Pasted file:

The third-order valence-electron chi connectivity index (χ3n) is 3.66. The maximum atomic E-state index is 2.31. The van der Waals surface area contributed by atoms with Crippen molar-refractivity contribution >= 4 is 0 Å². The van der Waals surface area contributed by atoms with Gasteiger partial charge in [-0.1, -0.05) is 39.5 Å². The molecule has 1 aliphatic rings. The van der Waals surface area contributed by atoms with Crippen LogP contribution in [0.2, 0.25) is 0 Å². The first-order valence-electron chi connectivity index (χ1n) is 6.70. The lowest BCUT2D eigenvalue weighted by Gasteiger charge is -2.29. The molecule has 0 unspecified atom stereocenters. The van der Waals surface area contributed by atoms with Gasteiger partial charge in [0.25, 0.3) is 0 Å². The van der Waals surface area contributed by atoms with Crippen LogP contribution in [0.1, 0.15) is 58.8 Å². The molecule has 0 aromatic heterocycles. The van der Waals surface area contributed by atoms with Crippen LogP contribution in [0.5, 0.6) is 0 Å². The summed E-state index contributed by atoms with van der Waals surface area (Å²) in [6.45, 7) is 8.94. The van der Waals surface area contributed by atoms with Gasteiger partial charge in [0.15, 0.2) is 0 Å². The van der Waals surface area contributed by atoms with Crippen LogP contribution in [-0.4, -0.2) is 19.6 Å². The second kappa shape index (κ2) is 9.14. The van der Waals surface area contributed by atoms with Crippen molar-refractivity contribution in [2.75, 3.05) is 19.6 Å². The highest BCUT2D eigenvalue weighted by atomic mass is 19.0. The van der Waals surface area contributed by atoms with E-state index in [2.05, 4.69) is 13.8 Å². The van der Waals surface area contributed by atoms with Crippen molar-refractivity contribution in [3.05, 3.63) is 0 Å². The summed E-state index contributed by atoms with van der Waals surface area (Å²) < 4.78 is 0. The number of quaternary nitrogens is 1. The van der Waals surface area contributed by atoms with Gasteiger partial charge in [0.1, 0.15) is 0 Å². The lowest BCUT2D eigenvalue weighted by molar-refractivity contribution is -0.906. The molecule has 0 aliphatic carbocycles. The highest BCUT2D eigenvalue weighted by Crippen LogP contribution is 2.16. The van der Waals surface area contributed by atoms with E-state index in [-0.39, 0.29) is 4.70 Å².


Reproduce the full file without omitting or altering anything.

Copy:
The third-order valence-electron chi connectivity index (χ3n) is 3.66. The maximum atomic E-state index is 2.31. The van der Waals surface area contributed by atoms with Crippen molar-refractivity contribution >= 4 is 0 Å². The van der Waals surface area contributed by atoms with Gasteiger partial charge in [-0.1, -0.05) is 39.5 Å². The molecule has 1 aliphatic rings. The van der Waals surface area contributed by atoms with Crippen LogP contribution in [0.2, 0.25) is 0 Å². The first-order valence-electron chi connectivity index (χ1n) is 6.70. The lowest BCUT2D eigenvalue weighted by Gasteiger charge is -2.29. The molecule has 0 unspecified atom stereocenters. The van der Waals surface area contributed by atoms with Gasteiger partial charge in [0.25, 0.3) is 0 Å². The van der Waals surface area contributed by atoms with Crippen LogP contribution in [0.1, 0.15) is 58.8 Å². The molecule has 0 aromatic heterocycles. The van der Waals surface area contributed by atoms with Crippen LogP contribution in [0.5, 0.6) is 0 Å². The summed E-state index contributed by atoms with van der Waals surface area (Å²) in [6.45, 7) is 8.94. The van der Waals surface area contributed by atoms with Gasteiger partial charge in [0.15, 0.2) is 0 Å². The van der Waals surface area contributed by atoms with Crippen LogP contribution in [-0.4, -0.2) is 19.6 Å². The second kappa shape index (κ2) is 9.14. The van der Waals surface area contributed by atoms with Crippen molar-refractivity contribution in [2.75, 3.05) is 19.6 Å². The highest BCUT2D eigenvalue weighted by atomic mass is 19.0. The van der Waals surface area contributed by atoms with E-state index in [2.05, 4.69) is 13.8 Å². The van der Waals surface area contributed by atoms with Crippen molar-refractivity contribution in [3.05, 3.63) is 0 Å². The summed E-state index contributed by atoms with van der Waals surface area (Å²) < 4.78 is 0. The number of quaternary nitrogens is 1. The van der Waals surface area contributed by atoms with Gasteiger partial charge in [0.1, 0.15) is 0 Å². The lowest BCUT2D eigenvalue weighted by molar-refractivity contribution is -0.906. The molecule has 0 aliphatic carbocycles. The highest BCUT2D eigenvalue weighted by Crippen LogP contribution is 2.16. The van der Waals surface area contributed by atoms with E-state index in [-0.39, 0.29) is 4.70 Å².